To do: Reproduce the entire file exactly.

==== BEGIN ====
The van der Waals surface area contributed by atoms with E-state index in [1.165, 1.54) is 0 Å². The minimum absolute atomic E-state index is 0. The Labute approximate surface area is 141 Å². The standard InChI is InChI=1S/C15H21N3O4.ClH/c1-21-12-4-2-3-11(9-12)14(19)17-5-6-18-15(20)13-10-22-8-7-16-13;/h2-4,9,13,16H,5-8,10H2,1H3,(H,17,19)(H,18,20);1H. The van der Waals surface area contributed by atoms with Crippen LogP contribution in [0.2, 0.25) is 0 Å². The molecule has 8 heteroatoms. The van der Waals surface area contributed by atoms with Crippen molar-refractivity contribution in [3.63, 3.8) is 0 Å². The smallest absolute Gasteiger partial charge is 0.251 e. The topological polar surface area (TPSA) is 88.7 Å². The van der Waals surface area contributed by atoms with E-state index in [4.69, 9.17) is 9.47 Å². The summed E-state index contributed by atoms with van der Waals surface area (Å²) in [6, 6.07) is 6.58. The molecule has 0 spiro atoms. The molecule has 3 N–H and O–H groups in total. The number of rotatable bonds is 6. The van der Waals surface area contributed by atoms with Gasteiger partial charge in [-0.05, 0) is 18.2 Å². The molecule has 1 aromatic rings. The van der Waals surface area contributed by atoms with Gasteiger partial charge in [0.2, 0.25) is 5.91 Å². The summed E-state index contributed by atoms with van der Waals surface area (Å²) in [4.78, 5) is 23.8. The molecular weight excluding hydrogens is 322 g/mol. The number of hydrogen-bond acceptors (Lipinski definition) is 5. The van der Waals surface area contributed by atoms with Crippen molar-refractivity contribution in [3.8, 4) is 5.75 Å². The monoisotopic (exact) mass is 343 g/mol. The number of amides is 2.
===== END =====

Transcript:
The van der Waals surface area contributed by atoms with E-state index in [1.165, 1.54) is 0 Å². The minimum absolute atomic E-state index is 0. The Labute approximate surface area is 141 Å². The standard InChI is InChI=1S/C15H21N3O4.ClH/c1-21-12-4-2-3-11(9-12)14(19)17-5-6-18-15(20)13-10-22-8-7-16-13;/h2-4,9,13,16H,5-8,10H2,1H3,(H,17,19)(H,18,20);1H. The van der Waals surface area contributed by atoms with Crippen LogP contribution in [0.2, 0.25) is 0 Å². The molecule has 8 heteroatoms. The van der Waals surface area contributed by atoms with Crippen molar-refractivity contribution in [3.63, 3.8) is 0 Å². The smallest absolute Gasteiger partial charge is 0.251 e. The topological polar surface area (TPSA) is 88.7 Å². The van der Waals surface area contributed by atoms with E-state index in [4.69, 9.17) is 9.47 Å². The summed E-state index contributed by atoms with van der Waals surface area (Å²) in [6, 6.07) is 6.58. The molecule has 0 spiro atoms. The molecule has 3 N–H and O–H groups in total. The number of rotatable bonds is 6. The van der Waals surface area contributed by atoms with Gasteiger partial charge in [-0.05, 0) is 18.2 Å². The molecule has 1 aromatic rings. The van der Waals surface area contributed by atoms with Gasteiger partial charge in [0.2, 0.25) is 5.91 Å². The summed E-state index contributed by atoms with van der Waals surface area (Å²) in [4.78, 5) is 23.8. The molecular weight excluding hydrogens is 322 g/mol. The number of hydrogen-bond acceptors (Lipinski definition) is 5. The van der Waals surface area contributed by atoms with Crippen molar-refractivity contribution in [3.8, 4) is 5.75 Å². The monoisotopic (exact) mass is 343 g/mol. The number of amides is 2.